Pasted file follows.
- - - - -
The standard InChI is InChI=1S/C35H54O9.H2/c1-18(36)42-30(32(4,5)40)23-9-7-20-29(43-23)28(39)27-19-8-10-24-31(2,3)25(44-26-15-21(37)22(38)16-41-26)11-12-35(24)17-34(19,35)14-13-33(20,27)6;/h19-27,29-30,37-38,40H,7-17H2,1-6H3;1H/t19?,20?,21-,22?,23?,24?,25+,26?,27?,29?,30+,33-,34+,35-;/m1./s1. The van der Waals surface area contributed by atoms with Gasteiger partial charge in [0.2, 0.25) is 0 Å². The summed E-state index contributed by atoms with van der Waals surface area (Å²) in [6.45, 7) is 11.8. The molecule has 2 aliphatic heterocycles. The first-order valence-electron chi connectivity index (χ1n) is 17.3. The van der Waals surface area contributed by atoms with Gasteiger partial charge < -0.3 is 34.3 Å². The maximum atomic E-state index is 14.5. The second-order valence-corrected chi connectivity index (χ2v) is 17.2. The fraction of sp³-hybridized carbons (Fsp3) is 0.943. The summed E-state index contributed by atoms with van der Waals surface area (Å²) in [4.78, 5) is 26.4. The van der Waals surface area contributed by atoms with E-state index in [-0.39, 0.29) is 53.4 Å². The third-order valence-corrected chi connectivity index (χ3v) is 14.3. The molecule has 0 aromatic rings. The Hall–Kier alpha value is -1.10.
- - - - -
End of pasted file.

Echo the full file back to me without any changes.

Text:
The standard InChI is InChI=1S/C35H54O9.H2/c1-18(36)42-30(32(4,5)40)23-9-7-20-29(43-23)28(39)27-19-8-10-24-31(2,3)25(44-26-15-21(37)22(38)16-41-26)11-12-35(24)17-34(19,35)14-13-33(20,27)6;/h19-27,29-30,37-38,40H,7-17H2,1-6H3;1H/t19?,20?,21-,22?,23?,24?,25+,26?,27?,29?,30+,33-,34+,35-;/m1./s1. The van der Waals surface area contributed by atoms with Gasteiger partial charge in [0.2, 0.25) is 0 Å². The summed E-state index contributed by atoms with van der Waals surface area (Å²) in [6.45, 7) is 11.8. The molecule has 2 aliphatic heterocycles. The first-order valence-electron chi connectivity index (χ1n) is 17.3. The van der Waals surface area contributed by atoms with Gasteiger partial charge < -0.3 is 34.3 Å². The maximum atomic E-state index is 14.5. The second-order valence-corrected chi connectivity index (χ2v) is 17.2. The fraction of sp³-hybridized carbons (Fsp3) is 0.943. The summed E-state index contributed by atoms with van der Waals surface area (Å²) in [4.78, 5) is 26.4. The van der Waals surface area contributed by atoms with E-state index in [-0.39, 0.29) is 53.4 Å². The third-order valence-corrected chi connectivity index (χ3v) is 14.3. The molecule has 0 aromatic rings. The Hall–Kier alpha value is -1.10.